England and Wales' asking price hotspots

The property market over the past 12 months saw high demand swinging the balance firmly in favour of sellers - achieving 99.7% of their asking prices on average, a 1.2% increase compared to the previous year. However, in some areas, this rises to as much as 110% of their original asking price, according to new research.

Related topics:  Property,  House Prices,  Asking Prices
Property | Reporter
28th April 2023
hot spot 2
"The fragmented nature of the property market means that asking price performance does differ drastically from one postcode to the next"

The latest data released by estate agent comparison site, GetAgent.co.uk, analysed the percentage of asking price achieved for sales across each postcode of England and Wales, based on the original price a property was first listed for sale at, versus the price they achieved upon completion.

The latest research shows that, in terms of the strongest postcodes for current home sellers, the CA9 postcode of Eden sits top of the table, where over the last year, home sellers have achieved 110% of their original asking price on average.

Across Sheffield's S7, S6 and S11 postcodes, sellers have achieved 107.4% and 107.2% of the asking price respectively, with Northumberland's NE68 postcode also making the top 5, with 106.6% of the asking price achieved on average.

The largest increases in asking prices achieved

Eden’s CA9 postcode has also seen the largest increase in the percentage of asking price achieved over the last 12 months when compared to the previous 12 months, with a 13.9% increase.

Other postcodes where home sellers are now achieving the highest increases in asking price include Westminster’s W1D (+11.4%), Camden’s WC1R (+9.7%), EC4Y in the City of London (+8.3%) and LD4 in Llandrindod Wells (+8.2%).

The biggest reductions in asking price achieved

However, it’s not all good news for the nation’s home sellers, with some postcodes seeing a reduction in the percentage of asking price achieved and nowhere more so than Westminster’s SW1H postcode, where sellers have achieved 82.3% of asking price in the last year versus 93.4% over the previous 12 months - a drop of -11.1%.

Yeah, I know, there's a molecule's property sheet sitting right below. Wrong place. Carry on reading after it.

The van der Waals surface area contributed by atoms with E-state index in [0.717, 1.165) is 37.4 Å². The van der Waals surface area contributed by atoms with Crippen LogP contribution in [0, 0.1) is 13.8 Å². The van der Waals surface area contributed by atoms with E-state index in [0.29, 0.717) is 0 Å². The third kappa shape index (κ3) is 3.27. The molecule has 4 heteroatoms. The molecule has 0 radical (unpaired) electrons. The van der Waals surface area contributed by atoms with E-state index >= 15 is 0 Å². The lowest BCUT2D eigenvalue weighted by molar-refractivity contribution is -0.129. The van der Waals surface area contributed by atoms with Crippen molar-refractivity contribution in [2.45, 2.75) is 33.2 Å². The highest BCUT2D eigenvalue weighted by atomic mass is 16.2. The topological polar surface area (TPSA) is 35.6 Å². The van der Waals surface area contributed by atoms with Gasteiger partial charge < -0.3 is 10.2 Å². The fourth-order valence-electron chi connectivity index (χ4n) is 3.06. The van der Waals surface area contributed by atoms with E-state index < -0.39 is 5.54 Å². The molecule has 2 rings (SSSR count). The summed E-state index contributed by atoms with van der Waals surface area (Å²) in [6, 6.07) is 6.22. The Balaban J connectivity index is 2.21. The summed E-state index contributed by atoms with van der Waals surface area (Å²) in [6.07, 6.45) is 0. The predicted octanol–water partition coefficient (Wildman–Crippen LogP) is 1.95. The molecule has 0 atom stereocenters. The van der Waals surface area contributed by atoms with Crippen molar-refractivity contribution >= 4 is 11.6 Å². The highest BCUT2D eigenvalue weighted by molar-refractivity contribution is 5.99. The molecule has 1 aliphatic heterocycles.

Sellers in Liverpool’s L2 postcode have seen a 9.1% reduction in the percentage of asking price achieved, with those in the LL37 postcode of Gwynedd also seeing one of the largest reductions at -8.6%.

Co-founder and CEO of GetAgent.co.uk, Colby Short, commented:

“It’s been a tricky period of adjustment for home sellers in recent months, as the heat of the pandemic market boom has faded and increasing interest rates have stifled the appetites of the nation’s homebuyers.

"But while we may have seen a reduction in the topline price achieved, it would seem as though, for the most part, those looking to sell are pricing appropriately for current market conditions and being rewarded with a higher percentage of asking price achieved.

"Of course, the fragmented nature of the property market means that asking price performance does differ drastically from one postcode to the next and while some areas have seen an increase, sellers in other postcodes are achieving a far lower proportion of their original asking price versus a year ago.

"You’d need only look at Westminster for a prime example of this property market diversity, with one of the borough’s postcodes ranking in the top 10 largest increases in asking price achieved, while another tops the table for the largest decline.”

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